Many Colours of IPA

Geoff Griggs runs his eye over the many colours and styles of modern IPA

There’s little doubt India Pale Ale, or IPA as it’s better known, is the poster child of the craft beer movement. Heck, such is its popularity it’s the only style of beer that’s celebrated with its own special day on the calendar.

Although India Pale Ale first emerged in England in the early 19th century as an evolution of the pale ales of the time designed to be exported to the sub-continent, today most IPAs pay homage to a comparatively modern, American reinvention of the style.

Averaging around six or seven per cent alcohol, modern IPAs are exuberantly hopped to showcase the citrus, tropical fruit and pine resin aromas and flavours of modern American, Australian or New Zealand hop varieties. Epic Armageddon (6.66%) is our most awarded example of the American-hopped version of the style, while 8 Wired Hopwired (7.3%) showcases three Kiwi hops, Southern Cross, Motueka, Nelson Sauvin. Bach Brewing’s Kingtide Pacific IPA (7%) features hops from both countries.

Imperial (or double) IPA takes things to the next level. At eight per cent and up, more alcohol and malt weight allow brewers to balance their beers with even higher levels of hop aroma, flavour and bitterness. In this category beers like Epic Hop Zombie (8.5%) and Liberty C!tra (9%) have attracted an almost cult-like following.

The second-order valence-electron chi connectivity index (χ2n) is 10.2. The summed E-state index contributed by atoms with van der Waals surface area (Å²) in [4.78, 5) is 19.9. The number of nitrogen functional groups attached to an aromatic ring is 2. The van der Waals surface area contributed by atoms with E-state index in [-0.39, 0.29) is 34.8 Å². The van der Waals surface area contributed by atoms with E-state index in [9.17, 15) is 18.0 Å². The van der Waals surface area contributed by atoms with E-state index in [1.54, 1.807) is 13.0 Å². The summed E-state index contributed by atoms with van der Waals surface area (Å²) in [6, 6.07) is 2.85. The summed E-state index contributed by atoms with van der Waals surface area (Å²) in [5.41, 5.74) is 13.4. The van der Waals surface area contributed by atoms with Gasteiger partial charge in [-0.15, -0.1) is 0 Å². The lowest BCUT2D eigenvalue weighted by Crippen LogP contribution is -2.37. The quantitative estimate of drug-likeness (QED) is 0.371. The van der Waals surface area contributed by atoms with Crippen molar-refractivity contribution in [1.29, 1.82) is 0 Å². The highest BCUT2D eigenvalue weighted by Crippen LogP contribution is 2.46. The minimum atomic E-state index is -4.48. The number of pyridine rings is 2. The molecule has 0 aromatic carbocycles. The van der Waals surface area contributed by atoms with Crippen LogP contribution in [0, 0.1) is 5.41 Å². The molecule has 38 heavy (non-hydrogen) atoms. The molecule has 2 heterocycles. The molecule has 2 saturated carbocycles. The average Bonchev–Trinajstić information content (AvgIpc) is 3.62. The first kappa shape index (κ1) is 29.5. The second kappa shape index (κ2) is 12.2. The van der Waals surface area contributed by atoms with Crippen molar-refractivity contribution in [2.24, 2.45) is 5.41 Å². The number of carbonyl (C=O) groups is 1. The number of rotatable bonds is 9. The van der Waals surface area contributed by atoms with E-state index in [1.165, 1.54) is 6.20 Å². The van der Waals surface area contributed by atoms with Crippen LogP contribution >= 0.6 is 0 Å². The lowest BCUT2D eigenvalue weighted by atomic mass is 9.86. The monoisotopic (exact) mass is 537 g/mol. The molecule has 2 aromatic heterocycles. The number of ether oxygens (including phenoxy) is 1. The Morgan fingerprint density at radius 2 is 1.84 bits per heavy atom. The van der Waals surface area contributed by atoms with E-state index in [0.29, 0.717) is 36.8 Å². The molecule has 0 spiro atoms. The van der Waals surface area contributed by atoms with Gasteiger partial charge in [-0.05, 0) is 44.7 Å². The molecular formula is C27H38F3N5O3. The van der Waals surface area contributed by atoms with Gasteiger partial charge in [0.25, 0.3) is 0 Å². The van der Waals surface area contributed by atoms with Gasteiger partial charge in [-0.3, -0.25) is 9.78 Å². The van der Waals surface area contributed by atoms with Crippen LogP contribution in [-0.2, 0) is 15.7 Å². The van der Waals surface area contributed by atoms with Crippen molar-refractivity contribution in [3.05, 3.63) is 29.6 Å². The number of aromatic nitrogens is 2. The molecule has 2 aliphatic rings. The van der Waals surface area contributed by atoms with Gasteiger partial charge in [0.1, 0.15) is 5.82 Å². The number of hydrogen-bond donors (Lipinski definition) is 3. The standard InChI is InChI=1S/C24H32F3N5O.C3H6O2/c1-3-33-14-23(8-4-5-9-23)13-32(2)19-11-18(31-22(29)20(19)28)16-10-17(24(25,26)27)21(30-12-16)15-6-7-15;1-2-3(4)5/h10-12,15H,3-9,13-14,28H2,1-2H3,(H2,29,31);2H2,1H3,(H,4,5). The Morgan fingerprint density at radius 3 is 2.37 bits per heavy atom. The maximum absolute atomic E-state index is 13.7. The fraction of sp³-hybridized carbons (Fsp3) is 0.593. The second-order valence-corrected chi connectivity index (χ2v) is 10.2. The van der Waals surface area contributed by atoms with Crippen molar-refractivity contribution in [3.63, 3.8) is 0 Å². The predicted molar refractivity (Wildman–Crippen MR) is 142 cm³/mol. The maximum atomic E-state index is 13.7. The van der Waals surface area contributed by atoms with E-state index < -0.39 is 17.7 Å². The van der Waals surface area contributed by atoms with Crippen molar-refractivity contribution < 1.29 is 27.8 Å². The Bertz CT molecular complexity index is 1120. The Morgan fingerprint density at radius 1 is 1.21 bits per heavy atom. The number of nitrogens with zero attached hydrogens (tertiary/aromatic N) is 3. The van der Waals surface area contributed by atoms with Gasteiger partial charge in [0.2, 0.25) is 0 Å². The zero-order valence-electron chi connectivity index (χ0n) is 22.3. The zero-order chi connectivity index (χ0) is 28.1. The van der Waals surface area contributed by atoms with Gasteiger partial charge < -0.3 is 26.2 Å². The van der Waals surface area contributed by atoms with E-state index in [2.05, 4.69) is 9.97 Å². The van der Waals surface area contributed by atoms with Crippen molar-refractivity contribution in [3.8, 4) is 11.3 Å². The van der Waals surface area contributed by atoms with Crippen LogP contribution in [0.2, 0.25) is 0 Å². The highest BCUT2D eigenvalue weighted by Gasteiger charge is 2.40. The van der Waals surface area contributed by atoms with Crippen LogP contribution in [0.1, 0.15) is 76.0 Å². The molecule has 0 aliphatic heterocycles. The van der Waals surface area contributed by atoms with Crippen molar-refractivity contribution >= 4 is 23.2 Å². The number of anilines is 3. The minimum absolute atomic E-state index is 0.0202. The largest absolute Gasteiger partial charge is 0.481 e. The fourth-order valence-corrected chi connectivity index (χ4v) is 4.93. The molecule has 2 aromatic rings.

Session IPAs are the opposite. Designed to combine the robust hoppiness of an IPA with the low gravity of a session beer, it’s a very tough style to pull off successfully. Too often these beers end up watery, astringent and unbalanced. That said, 8 Wired Semiconductor (4.4%) and Epic Imp (4.7%) are both worth checking out.

But it doesn’t stop there. These days the IPA category is so popular it has spawned an ever-growing generation of sub-styles. While terms like fruit IPA coffee IPA, rye IPA and wood aged IPA merely indicate the use of a specific ingredient or process, others need more explanation.

Red IPA, for example, is similar to a standard IPA but features a grist that includes some darker caramelised malt, giving the beer a candied sweetness and reddish hue. A couple of my favourite Kiwi examples would be Bach Brewing’s Duskrider (6%) and Hop Federation’s Red IPA (6.4%).

Then there’s Black IPA. Once you’ve got past the seemingly nonsensical concept of having a black ‘pale ale’, you’ll find these similar to standard modern IPAs except in a dark brown to black colour. The aroma and palate are typically hop-accented and may or may not include roasted malt and chocolate notes. Croucher Patriot (5.5%) is a reliable and tasty Kiwi-brewed example of this divisive style whose orange (hop) and chocolate (malt) character often reminds me of Jaffas.

A pair of IPA sub-styles have a distinctly Belgian influence. The term White IPA indicates something akin to a Belgian witbier (such as Hoegaarden) but with elevated levels of hop aroma, flavour and bitterness, while a Belgian-style IPA is similar to a standard IPA, but fermented with Belgian yeast to give the beer an extra layer of fruit and spice notes. The seasonal Moa Festive IPA range often includes a fine Belgian-style IPA.

Brettanomyces or Wild IPA is any IPA (or IPA sub-style) which undergoes primary, secondary or other fermentation with wild yeast, resulting in any combination of tropical fruit, funky, earthy and barnyardy aromas and flavours. Examples are rare, but keep an eye out for 8 Wired’s Wireless IPA (6.5%) on your travels.

The ultimate irony is that, unlike the original IPAs, which were brewed specifically to withstand the long sea voyage to India, age is the enemy of this new breed of IPAs. Regardless of sub-style they should always be consumed as fresh as possible.

Back to The Pursuit of Hoppiness June 2017

Leave a comment

Your email address will not be published.